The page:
Pennsylvania Budget Deal Still Requires a Lot of Work

The tentative accord announced Tuesday by Gov. Tom Wolf and Republican legislators only deals with general issues. The deal could still collapse over school funding, property taxes and pensions.
by | November 16, 2015 AT 2:06 PM

By Chris Palmer

It took more than five months for Pennsylvania lawmakers to agree on broad concepts for the state's overdue budget.

The bigger obstacle, as usual, may be hammering out the details.

The tentative accord announced Tuesday by Gov. Wolf and Republican legislators -- one they pledged to complete by Thanksgiving -- means they will have to win broad support for more than just their 1.25 percent sales tax increase.

As critical will be the final proposals for issues that have long divided Harrisburg: reducing property taxes, fairly distributing education funding, reforming the state's ailing pension system, and privatizing aspects of the state-run liquor industry.

"There are these really important details that could blow the entire deal up," said Thomas Baldino, political science professor at Wilkes University.

At the core of the $30 billion budget, first due in July, is money for schools.

Under the plan outlined by both sides, the state will add $350 million to its basic education funding allocation this year -- and $50 million more for special education. What has not been decided is how the money will be parceled out.

Officials in poorer districts, such as Philadelphia, have previously called for first restoring funds to areas that were hit hardest by cuts under Gov. Tom Corbett. Many of those districts are represented by Democrats like Wolf, who initially proposed a restoration-style plan earlier this year.

But Republican legislators have signaled the state should instead immediately implement the fair-funding formula unveiled this year by a bipartisan panel.

That group, the Basic Education Funding Commission, recommended a new, weighted formula that factors in traits such as a district's depth of poverty and its tax base before deciding how much per-pupil aid it deserves.

One of the commission's cochairs, State Rep. Mike Vereb (R., Montgomery), said the formula should be implemented as soon as possible. "The time is now," Vereb said last week.

Advocates for poorer districts say applying without first restoring cuts made by Corbett might not be fair.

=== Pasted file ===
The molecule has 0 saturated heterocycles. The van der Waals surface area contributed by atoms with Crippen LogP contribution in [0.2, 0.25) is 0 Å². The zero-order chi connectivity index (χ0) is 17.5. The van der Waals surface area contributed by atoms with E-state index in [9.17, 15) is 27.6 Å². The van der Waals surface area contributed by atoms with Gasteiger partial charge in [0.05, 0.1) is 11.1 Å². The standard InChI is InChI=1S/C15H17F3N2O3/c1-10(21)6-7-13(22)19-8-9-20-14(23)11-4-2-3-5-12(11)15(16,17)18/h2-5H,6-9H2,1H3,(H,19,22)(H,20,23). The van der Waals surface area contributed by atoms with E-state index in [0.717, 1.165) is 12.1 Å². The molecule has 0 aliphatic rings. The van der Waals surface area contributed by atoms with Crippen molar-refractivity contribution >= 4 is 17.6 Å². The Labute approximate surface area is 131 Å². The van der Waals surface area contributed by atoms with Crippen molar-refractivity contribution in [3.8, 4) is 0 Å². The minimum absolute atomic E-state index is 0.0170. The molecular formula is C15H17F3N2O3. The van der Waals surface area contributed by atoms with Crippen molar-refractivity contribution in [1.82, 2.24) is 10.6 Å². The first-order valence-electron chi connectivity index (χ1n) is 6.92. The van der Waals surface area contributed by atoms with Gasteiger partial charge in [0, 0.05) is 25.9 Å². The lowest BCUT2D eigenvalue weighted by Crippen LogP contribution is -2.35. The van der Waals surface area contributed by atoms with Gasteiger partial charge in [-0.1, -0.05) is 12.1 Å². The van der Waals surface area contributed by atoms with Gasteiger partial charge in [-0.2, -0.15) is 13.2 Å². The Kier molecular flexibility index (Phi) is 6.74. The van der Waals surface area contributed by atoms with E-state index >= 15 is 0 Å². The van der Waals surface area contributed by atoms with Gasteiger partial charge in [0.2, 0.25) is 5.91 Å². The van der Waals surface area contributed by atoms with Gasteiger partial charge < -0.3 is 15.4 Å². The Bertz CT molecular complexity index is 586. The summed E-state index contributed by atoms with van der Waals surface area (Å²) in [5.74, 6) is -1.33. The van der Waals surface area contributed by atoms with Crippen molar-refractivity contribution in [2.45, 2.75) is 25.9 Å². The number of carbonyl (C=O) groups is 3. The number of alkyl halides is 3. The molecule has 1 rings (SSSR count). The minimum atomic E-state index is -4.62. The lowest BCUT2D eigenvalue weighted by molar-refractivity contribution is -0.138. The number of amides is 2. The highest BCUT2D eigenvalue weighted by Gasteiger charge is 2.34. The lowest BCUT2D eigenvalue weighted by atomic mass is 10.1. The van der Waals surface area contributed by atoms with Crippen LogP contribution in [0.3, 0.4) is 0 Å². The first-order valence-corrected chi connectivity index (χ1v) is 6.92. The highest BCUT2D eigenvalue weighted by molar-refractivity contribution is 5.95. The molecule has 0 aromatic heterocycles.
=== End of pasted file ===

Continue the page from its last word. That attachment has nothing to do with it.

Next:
Such a move leaves "all the current unfairness preserved," said Susan Gobreski, the executive director of Education Voters of Pennsylvania, part of a coalition of advocacy groups called the Campaign for Fair Education Funding. "It would not do anything to fix the starting point."

The group is calling for a $410 million "down payment" this year to restore past cuts while also implementing the new formula.

Another equally divisive plank in the budget framework could be the pledge to reduce property taxes, long the prime funding source for school districts.

Wolf and Republicans say they will be able to reduce the reliance on property taxes by raising the state sales tax to 7.25 percent, the nation's second-highest state tax behind only California. (Sales tax in Philadelphia would climb from 8 to 9.25 percent.)

But there may be philosophical differences about how that reduction is implemented.

Republicans have said that if they are going to raise the sales tax, they want to ensure that local millage rates stay low, so that school districts can't simply raise them again.

"Obviously if we're going to do a property tax relief bill, taxpayer protections are going to be important," said Senate Majority Leader Jake Corman (R., Centre).

Jay Himes, executive director of the Pennsylvania Association of School Business Officials, said any effort to make a millage increase more difficult -- such as requiring a school district to put a tax increase to a vote in a referendum -- could handcuff those who rely on local revenues for a majority of their funding, particularly if they don't receive a big bump in state aid.

"If you tell a lot of districts that surround Philadelphia that 70 or 80 percent of their revenues aren't going to increase [over time], that doesn't add up," Himes said. "You can't make it work unless you want draconian cuts."

David Broderick, spokesman for the Pennsylvania State Education Association, the state's largest teachers' union, put it this way: "It's a disaster waiting to happen. We need to be very careful that we don't change laws to create the next school-funding crisis."

Inquirer staff writers Angela Couloumbis and Matthew Nussbaum contributed to this article.

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